He sipped the ice-cold refreshment.
As he watched the amusement ride, the lights flickered and came back on. Then he realized that the broken branch he had used to venture out here was gone. Or maybe it was just out of sight from this angle.
No matter, the drink tasted so invigorating. He gulped. The water ran past his childish grin.
The sweet, sweet song of the Wurlitzer drifted through the trees.
His eyes glazed over and the colorful carousel became a blur of swirling colors. Jack felt like he was floating. The cup fell from his grip, but he didn’t notice.
He didn’t notice the trap door on the floor flip up either, or the man in the blue fedora rising from the opening.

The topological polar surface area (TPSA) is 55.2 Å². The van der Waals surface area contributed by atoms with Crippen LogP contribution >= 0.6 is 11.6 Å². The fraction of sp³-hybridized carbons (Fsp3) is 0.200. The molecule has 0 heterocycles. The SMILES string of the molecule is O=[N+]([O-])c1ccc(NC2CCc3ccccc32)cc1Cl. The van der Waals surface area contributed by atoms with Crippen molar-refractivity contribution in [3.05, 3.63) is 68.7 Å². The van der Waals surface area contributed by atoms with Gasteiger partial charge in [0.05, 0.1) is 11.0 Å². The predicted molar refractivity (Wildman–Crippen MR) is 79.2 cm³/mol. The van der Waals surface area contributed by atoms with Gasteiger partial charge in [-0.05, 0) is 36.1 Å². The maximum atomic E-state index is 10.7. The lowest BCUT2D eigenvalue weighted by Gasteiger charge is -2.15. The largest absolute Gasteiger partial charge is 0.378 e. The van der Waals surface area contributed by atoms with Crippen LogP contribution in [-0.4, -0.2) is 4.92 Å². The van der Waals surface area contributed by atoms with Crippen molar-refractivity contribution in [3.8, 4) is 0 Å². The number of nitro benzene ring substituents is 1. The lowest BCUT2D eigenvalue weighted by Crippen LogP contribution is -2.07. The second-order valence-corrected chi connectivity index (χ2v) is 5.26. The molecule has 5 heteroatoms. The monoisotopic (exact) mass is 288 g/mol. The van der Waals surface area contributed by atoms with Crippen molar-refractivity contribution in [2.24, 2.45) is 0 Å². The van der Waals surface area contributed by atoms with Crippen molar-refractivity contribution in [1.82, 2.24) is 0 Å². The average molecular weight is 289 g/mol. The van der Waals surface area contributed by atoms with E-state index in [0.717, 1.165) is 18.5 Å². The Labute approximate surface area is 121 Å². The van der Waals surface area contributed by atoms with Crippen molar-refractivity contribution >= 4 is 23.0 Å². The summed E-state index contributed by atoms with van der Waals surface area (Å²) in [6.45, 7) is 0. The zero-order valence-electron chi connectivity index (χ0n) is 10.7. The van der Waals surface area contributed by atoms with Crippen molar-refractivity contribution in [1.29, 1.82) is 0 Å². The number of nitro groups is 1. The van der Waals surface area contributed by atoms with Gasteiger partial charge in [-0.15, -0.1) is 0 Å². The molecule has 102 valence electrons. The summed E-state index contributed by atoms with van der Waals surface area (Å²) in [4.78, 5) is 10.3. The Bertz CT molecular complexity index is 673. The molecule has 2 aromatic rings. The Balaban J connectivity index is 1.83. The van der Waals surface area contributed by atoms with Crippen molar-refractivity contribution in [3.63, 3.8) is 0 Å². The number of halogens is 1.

When the carousel opened the following morning, the mermaid stood ready for riders in the same spot in the circular procession that it always had held, completely restored, all the way down to the bright red hair.

You can buy Carousel In The Sky at Smashwords and Amazon. It will be available in paperback later this week.